the upper surface shock moves back toward the trailing edge.
The lower surface shock moves forward and disappears.
Now ain’t that cute! The dance of the shock waves!
I guess we should make a stab at just what weirdnesses are
Well I guess the effect of the cusp is to speed up the air
over the upper surface, thereby moving the shock back.
Likewise, the effect of the cusp is to slow the air on the
undersurface, causing the lower surface shock to move forward
and TO DISAPPEAR altogether! Now we are cooking with gas!
We didn’t want that lower surface shock, and here we
have it disappearing altogether. Mate!!! What is more, that
subsonic air under the cusp has increased in pressure, giving
us “rear loading” effect, thereby boosting lift
on the pressure side! Eureka!
What with having already reduced the strength of the upper
surface shock by flattening out the upper surface, we have
got ourselves a really nice transonic airfoil.
But is this all true? Or just another Supercool aberration,
what with the war going on between his left lobe, right lobe
and imminent senility?
First off, where on earth did that diagram come from? Well
I would have given you photos from my transonic wind tunnel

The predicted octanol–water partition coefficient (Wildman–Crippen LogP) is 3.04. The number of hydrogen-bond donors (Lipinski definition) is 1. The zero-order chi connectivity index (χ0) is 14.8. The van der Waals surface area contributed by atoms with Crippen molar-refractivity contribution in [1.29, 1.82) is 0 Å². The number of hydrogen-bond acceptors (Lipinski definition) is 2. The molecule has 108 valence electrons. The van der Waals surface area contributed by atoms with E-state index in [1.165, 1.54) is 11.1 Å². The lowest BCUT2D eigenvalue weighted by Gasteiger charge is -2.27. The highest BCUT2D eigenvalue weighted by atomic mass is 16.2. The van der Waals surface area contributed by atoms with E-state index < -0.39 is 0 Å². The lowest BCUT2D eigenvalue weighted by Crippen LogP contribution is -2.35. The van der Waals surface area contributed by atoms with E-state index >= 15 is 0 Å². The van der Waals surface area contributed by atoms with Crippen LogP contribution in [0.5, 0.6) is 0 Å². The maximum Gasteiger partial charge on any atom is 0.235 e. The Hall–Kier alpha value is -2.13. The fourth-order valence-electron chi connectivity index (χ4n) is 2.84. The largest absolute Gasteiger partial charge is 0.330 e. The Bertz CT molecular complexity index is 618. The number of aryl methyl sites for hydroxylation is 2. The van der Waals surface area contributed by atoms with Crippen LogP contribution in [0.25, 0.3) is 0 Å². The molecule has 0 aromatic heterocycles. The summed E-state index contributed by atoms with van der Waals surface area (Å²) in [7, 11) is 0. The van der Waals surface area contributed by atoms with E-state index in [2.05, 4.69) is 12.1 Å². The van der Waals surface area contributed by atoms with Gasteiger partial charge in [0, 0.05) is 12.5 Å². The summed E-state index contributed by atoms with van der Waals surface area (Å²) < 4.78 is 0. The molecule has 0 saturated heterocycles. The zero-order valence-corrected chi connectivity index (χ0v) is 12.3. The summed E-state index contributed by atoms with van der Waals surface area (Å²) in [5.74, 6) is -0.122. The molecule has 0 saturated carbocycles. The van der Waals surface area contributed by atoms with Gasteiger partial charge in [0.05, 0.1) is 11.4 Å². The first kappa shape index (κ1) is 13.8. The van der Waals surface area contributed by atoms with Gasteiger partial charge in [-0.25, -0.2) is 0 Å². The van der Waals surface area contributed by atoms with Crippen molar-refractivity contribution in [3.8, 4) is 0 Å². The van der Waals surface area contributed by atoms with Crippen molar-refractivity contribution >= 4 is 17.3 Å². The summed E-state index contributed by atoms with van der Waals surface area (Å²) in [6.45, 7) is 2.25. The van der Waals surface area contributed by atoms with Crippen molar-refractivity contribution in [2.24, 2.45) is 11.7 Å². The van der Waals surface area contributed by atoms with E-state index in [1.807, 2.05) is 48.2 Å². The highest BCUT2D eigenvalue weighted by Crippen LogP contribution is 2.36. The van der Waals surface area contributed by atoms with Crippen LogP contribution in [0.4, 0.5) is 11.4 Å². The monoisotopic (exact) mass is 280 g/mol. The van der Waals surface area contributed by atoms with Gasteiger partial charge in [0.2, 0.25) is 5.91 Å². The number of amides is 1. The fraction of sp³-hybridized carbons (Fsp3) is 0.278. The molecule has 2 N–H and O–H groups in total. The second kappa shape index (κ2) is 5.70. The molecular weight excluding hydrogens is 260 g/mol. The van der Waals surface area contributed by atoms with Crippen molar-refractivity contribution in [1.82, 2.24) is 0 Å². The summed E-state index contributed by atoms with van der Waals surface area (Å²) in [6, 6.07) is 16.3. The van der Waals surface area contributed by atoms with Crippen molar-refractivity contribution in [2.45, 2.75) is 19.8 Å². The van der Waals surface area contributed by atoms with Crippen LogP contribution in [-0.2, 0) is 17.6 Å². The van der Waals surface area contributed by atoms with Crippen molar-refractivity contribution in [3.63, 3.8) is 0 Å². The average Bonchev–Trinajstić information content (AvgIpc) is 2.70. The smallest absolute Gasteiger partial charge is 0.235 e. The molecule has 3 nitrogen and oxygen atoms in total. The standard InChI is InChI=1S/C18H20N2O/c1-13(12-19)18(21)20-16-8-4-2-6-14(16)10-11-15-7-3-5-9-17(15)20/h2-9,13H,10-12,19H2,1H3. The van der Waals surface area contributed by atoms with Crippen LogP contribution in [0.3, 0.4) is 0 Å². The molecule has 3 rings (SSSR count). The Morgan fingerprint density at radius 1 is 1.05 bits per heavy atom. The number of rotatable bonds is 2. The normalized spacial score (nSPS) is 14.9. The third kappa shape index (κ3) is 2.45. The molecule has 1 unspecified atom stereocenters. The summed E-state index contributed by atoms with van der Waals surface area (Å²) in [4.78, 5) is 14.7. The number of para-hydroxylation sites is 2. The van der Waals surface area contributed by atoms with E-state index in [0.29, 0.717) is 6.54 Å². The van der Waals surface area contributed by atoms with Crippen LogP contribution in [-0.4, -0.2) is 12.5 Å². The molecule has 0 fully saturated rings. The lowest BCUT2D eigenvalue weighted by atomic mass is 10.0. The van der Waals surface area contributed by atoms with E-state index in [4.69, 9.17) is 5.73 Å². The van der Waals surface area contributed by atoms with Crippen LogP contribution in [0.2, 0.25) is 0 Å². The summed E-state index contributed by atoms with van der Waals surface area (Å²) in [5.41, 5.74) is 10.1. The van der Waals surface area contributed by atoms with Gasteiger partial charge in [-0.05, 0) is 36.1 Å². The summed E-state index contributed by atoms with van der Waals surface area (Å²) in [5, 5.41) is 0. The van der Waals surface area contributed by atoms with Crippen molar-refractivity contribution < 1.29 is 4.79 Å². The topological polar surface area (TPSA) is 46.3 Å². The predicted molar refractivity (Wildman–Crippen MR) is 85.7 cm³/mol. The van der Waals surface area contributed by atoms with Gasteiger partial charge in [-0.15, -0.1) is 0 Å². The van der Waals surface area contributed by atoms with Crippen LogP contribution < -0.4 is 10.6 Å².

(fantasy) but I couldn’t capture good frames from my
video. The tunnel set-up was an aileron going up and down
rather fast at Mach .9, so while I could see the dance of
the shock waves taking place, I just couldn’t get clear
pics. A secondary shock forming at the aileron hinge point
didn’t help either. So I have faked up the above diagram
to make things clear.
What isn’t faked are test flights we have done with
these airfoils in F3D and F2A models. Both these classes have
propeller tip speeds close to Mach 0.95, so we are really
in a very bad way if we get the airfoils wrong. Fancy tip
plan-forms won’t fix this problem!
Well, in F3D we picked up 15 kph in the straights, and 5
kph in the turns. In F2A we picked up 11 kph, to jump from
284 to 295! Change your undies Paramon, here we come!
Finally, Supercool has these props for sale at a premium
price to selected rich guys. Price on application. Cheers.